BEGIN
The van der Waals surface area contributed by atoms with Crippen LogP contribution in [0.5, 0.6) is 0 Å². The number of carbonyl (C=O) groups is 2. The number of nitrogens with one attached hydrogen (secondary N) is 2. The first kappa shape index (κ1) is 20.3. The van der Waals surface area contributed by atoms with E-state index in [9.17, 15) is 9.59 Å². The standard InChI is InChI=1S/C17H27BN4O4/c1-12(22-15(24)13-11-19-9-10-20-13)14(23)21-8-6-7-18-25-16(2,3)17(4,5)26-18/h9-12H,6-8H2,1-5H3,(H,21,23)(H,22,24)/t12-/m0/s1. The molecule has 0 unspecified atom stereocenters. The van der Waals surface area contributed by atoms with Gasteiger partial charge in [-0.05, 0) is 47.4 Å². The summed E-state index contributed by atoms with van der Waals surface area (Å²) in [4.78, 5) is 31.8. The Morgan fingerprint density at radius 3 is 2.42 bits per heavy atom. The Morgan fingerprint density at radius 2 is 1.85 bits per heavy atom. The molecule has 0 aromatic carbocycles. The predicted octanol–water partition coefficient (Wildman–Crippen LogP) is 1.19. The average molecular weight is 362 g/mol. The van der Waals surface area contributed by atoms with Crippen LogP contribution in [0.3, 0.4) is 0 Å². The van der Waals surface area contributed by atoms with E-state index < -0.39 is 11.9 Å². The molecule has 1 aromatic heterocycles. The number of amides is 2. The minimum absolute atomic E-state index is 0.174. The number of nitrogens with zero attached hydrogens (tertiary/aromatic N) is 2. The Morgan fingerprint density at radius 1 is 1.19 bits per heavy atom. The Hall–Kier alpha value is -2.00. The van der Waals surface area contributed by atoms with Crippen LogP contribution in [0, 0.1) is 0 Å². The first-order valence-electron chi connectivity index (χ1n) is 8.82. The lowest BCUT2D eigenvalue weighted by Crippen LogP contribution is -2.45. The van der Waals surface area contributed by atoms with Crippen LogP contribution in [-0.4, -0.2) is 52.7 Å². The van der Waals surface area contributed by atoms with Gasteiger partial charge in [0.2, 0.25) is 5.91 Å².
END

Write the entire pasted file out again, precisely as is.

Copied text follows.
The van der Waals surface area contributed by atoms with Crippen LogP contribution in [0.5, 0.6) is 0 Å². The number of carbonyl (C=O) groups is 2. The number of nitrogens with one attached hydrogen (secondary N) is 2. The first kappa shape index (κ1) is 20.3. The van der Waals surface area contributed by atoms with E-state index in [9.17, 15) is 9.59 Å². The standard InChI is InChI=1S/C17H27BN4O4/c1-12(22-15(24)13-11-19-9-10-20-13)14(23)21-8-6-7-18-25-16(2,3)17(4,5)26-18/h9-12H,6-8H2,1-5H3,(H,21,23)(H,22,24)/t12-/m0/s1. The molecule has 0 unspecified atom stereocenters. The van der Waals surface area contributed by atoms with Gasteiger partial charge in [-0.05, 0) is 47.4 Å². The summed E-state index contributed by atoms with van der Waals surface area (Å²) in [4.78, 5) is 31.8. The Morgan fingerprint density at radius 3 is 2.42 bits per heavy atom. The Morgan fingerprint density at radius 2 is 1.85 bits per heavy atom. The molecule has 0 aromatic carbocycles. The predicted octanol–water partition coefficient (Wildman–Crippen LogP) is 1.19. The average molecular weight is 362 g/mol. The van der Waals surface area contributed by atoms with Crippen LogP contribution in [0.3, 0.4) is 0 Å². The van der Waals surface area contributed by atoms with E-state index < -0.39 is 11.9 Å². The molecule has 1 aromatic heterocycles. The number of amides is 2. The minimum absolute atomic E-state index is 0.174. The number of nitrogens with zero attached hydrogens (tertiary/aromatic N) is 2. The Morgan fingerprint density at radius 1 is 1.19 bits per heavy atom. The Hall–Kier alpha value is -2.00. The van der Waals surface area contributed by atoms with Crippen LogP contribution in [0, 0.1) is 0 Å². The first-order valence-electron chi connectivity index (χ1n) is 8.82. The lowest BCUT2D eigenvalue weighted by Crippen LogP contribution is -2.45. The van der Waals surface area contributed by atoms with Crippen LogP contribution in [-0.4, -0.2) is 52.7 Å². The van der Waals surface area contributed by atoms with Gasteiger partial charge in [0.2, 0.25) is 5.91 Å².